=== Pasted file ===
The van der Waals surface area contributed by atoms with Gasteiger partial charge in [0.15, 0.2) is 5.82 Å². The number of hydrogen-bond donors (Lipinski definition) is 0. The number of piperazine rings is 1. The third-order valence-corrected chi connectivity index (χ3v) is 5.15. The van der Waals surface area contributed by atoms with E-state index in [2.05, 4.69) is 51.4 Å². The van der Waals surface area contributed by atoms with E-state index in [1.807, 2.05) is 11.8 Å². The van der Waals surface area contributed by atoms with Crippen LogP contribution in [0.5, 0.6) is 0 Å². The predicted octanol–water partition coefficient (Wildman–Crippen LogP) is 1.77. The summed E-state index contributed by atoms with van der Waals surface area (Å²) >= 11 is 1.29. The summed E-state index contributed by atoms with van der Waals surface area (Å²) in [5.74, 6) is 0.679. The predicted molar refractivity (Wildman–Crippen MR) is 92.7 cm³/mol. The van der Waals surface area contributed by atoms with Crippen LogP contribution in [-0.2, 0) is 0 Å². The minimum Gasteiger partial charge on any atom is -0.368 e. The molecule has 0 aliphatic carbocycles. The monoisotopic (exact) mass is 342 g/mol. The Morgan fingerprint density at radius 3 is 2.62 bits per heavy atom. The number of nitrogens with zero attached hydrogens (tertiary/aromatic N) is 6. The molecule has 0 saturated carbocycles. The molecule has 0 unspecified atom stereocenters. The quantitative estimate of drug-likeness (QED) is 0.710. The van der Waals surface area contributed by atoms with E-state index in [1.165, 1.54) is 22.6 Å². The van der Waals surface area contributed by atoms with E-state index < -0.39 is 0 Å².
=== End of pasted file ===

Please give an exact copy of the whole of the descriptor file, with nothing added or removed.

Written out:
The van der Waals surface area contributed by atoms with Gasteiger partial charge in [0.15, 0.2) is 5.82 Å². The number of hydrogen-bond donors (Lipinski definition) is 0. The number of piperazine rings is 1. The third-order valence-corrected chi connectivity index (χ3v) is 5.15. The van der Waals surface area contributed by atoms with E-state index in [2.05, 4.69) is 51.4 Å². The van der Waals surface area contributed by atoms with E-state index in [1.807, 2.05) is 11.8 Å². The van der Waals surface area contributed by atoms with Crippen LogP contribution in [0.5, 0.6) is 0 Å². The predicted octanol–water partition coefficient (Wildman–Crippen LogP) is 1.77. The summed E-state index contributed by atoms with van der Waals surface area (Å²) >= 11 is 1.29. The summed E-state index contributed by atoms with van der Waals surface area (Å²) in [5.74, 6) is 0.679. The predicted molar refractivity (Wildman–Crippen MR) is 92.7 cm³/mol. The van der Waals surface area contributed by atoms with Crippen LogP contribution in [-0.2, 0) is 0 Å². The minimum Gasteiger partial charge on any atom is -0.368 e. The molecule has 0 aliphatic carbocycles. The monoisotopic (exact) mass is 342 g/mol. The Morgan fingerprint density at radius 3 is 2.62 bits per heavy atom. The number of nitrogens with zero attached hydrogens (tertiary/aromatic N) is 6. The molecule has 0 saturated carbocycles. The molecule has 0 unspecified atom stereocenters. The quantitative estimate of drug-likeness (QED) is 0.710. The van der Waals surface area contributed by atoms with E-state index in [1.165, 1.54) is 22.6 Å². The van der Waals surface area contributed by atoms with E-state index < -0.39 is 0 Å².